“Pork Shumai Meatballs” were on the menu tonight. My first thought, “What the hell is a shumai?” From what I read, shumai is a type of traditional Chinese dumpling, originated from Hohhot, Inner Mongolia. Tonight’s ingredients were ground pork, jasmine rice, sugar snap peas, garlic, green onions, chopped ginger, soy sauce, toasted sesame oil, white rice flour, red pepper flakes, and ponzu sauce.
I didn’t know what ponzu sauce was either. After a quick internet search, I found out that ponzu sauce is a citrus-based sauce, commonly used in Japanese cuisine. It is tart, with a thin, watery consistency and dark brown color. To us, it tasted like soy sauce. And just like a 4-year-old, if you asked me before tonight, I wouldn’t have tried it and I would have said I didn’t like it. I’m not a big fan of either ginger (Picky Point #2) or red pepper flakes (Picky Point #3). I tried getting out of putting the red pepper flakes in, but was outvoted again by the husband. He reminded me that we are stepping out of our comfort zone.
The prep was fairly easy; we both helped with the meal preparation. The one thing we aren’t excelling in yet is having everything done at the same time, so everything is hot on the plate. The rice and peas were a little cold by the time the meatballs were ready.
I initially put the ponzu sauce on the side for dipping, but ended up pouring it on. The meal was pretty good. Not great. After trying it, I can honestly say I’m not a big fan of the ponzu sauce. On the other hand, I didn’t mind the ginger and red pepper flakes.
I consider that progress in pickiness.
My rating: 2/5 Hubby rating: 3.75/5
Tonight’s meal was “Ditalini Chicken Caesar Salad with Parmesan Croutons.” The ingredients were chicken breasts, ditalini pasta, baguette, romaine lettuce, roma tomato, grated parmesan cheese, garlic, mayonnaise, and white wine vinegar.
On first glance, the poor tomato was so pale and tasteless. Tomatoes aren’t supposed to go into the refrigerator, because it makes them bland. So full disclosure, I used tomatoes I had on hand instead of the one in the package.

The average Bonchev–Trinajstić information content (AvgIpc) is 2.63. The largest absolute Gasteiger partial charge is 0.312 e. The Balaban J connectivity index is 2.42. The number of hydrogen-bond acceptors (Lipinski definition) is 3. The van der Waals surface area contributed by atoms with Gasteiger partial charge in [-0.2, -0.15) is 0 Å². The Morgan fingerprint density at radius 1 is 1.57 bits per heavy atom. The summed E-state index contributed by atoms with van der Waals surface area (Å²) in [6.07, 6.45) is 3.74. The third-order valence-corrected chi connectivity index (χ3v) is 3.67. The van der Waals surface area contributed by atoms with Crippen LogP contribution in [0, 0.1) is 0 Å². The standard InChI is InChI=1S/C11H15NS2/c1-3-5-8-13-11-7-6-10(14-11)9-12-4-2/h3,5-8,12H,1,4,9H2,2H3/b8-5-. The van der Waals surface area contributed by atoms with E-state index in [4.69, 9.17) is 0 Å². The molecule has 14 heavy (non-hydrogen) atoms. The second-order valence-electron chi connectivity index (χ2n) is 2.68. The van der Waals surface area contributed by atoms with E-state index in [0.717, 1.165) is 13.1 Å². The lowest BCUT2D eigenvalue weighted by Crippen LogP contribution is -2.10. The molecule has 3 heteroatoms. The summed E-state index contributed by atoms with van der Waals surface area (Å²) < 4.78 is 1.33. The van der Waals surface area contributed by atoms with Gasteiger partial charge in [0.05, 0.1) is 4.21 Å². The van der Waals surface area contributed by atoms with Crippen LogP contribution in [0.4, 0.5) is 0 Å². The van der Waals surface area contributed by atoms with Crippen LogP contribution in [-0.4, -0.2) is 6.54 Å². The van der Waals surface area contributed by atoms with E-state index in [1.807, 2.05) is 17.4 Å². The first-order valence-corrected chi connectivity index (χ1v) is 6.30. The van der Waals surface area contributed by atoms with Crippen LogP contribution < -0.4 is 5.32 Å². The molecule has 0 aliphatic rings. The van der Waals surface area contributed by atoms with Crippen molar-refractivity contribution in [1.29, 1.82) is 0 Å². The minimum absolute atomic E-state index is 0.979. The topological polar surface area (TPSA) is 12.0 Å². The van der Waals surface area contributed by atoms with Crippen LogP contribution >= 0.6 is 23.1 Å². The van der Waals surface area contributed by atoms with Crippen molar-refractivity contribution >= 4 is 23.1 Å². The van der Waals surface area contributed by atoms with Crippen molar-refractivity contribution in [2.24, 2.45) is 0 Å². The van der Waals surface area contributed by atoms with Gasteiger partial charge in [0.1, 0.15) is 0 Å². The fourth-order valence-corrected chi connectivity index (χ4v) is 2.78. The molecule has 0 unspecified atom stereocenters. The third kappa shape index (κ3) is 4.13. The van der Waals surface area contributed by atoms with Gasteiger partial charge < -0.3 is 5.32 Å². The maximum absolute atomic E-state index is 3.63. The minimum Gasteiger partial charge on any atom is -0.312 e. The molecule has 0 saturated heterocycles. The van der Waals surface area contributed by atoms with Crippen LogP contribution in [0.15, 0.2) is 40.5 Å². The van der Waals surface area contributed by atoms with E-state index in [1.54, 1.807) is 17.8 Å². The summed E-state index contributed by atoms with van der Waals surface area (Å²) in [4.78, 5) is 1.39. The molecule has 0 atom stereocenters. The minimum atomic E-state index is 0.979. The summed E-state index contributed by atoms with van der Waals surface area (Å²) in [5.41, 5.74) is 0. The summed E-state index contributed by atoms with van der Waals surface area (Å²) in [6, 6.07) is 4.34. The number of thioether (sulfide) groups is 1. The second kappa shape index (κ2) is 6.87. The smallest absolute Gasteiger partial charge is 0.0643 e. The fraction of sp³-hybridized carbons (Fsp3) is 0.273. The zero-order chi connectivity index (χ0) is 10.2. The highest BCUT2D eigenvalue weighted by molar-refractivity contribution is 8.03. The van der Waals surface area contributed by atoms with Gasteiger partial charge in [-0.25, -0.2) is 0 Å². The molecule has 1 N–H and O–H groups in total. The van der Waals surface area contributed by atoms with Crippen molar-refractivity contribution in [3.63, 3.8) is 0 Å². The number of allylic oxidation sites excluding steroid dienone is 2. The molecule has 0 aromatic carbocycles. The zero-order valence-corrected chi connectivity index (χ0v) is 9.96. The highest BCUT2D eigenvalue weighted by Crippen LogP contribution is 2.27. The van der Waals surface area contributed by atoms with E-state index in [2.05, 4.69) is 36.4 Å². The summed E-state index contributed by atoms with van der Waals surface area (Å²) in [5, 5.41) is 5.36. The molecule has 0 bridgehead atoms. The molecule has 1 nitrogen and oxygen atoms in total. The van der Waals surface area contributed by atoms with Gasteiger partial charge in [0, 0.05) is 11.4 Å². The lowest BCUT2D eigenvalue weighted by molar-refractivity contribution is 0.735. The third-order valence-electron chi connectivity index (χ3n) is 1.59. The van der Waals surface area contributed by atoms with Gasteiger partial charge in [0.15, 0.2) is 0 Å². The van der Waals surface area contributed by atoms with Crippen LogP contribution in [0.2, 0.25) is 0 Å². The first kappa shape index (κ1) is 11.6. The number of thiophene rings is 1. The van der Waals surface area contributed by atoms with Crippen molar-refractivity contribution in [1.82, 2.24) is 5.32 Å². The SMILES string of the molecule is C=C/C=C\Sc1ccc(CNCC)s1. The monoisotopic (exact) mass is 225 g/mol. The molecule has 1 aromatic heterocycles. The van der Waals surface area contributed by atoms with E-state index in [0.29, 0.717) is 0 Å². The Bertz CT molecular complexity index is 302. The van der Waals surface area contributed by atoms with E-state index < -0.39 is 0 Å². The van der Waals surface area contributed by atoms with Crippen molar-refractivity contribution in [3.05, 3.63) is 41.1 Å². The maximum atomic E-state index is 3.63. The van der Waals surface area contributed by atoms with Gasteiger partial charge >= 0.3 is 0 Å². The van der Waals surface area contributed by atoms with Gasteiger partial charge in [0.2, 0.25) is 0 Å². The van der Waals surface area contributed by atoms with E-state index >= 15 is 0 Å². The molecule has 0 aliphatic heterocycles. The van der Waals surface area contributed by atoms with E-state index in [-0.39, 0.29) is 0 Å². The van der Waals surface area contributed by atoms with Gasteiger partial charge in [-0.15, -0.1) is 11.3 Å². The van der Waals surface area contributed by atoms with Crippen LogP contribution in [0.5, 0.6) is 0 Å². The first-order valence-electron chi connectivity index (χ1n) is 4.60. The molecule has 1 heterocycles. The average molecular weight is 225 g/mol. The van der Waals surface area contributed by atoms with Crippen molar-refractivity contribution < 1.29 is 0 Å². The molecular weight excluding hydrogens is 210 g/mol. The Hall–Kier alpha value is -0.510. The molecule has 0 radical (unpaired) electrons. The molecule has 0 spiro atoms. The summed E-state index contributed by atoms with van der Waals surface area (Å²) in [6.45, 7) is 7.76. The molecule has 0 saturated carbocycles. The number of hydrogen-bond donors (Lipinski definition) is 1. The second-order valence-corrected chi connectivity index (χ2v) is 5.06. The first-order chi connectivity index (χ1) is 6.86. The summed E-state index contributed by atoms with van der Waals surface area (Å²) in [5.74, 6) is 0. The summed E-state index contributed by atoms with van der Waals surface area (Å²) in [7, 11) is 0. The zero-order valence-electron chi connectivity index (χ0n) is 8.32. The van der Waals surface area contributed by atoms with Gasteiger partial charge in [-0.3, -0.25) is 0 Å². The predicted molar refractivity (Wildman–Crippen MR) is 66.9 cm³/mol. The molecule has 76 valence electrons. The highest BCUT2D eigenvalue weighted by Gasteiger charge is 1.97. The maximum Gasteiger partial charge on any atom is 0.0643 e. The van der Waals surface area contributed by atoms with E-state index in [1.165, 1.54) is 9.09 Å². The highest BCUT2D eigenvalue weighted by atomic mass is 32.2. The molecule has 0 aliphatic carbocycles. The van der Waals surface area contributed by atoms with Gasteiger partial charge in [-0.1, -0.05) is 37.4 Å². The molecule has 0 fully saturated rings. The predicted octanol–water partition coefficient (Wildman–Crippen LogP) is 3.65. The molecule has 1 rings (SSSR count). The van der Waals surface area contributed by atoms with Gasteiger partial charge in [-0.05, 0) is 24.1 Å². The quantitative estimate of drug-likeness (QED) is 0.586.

The preparation was easy. Neither my hubby nor I am a gourmet chef (or even good home cooks), but the instructions were easy peasy. The chicken breasts were pan-fried, which we never do at our house because the hubby prefers to grill everything. We opted to try the pan frying though and it was pretty good.
I don’t like mayonnaise (Picky Point #1). I was planning on skipping the mayo for my portion of the meal, but the hubby told me it was defeating the purpose of expanding our culinary palate. I made the meal as instructed (with the exception of using my own tomatoes), and loved it.
The portions were bigger than I expected. Dinner was done in about 30 minutes.
My rating: 4.5/5 Hubby rating: 4/5
My husband and I have gotten into a culinary rut. We make the same few meals and don’t vary them much. When discussing food, my husband will tell people that I’m pickier than a 4-year-old. Hence, the name of the blog. In order to broaden our dinner choices, I opted to try the meal kit delivery services. To be honest, I was apprehensive to try them because I have a lot of “dietary restrictions.”
Food allergies? Vegetarian or vegan? Religious food restrictions, you ask?
Nope, just picky. Plain and simple. I’m 44-years-old and eat like a 4 year old. Cheeseburgers and fries, pizza, macaroni and cheese, and uh…… I’m having a hard time thinking of what I eat beyond that. Hey, at least the mac -n- cheese is homemade. My hubby, on the other hand, will try ANYTHING once. I would list the foods I don’t eat, but won’t because I respect your time. The list is just too long.
The meal kit delivery companies give you a discount on the first week of meals, so I plan on trying a different company every week. The order of the companies are arbitrary.
So for you fellow picky eaters or if you live with a picky eater, come along on the journey.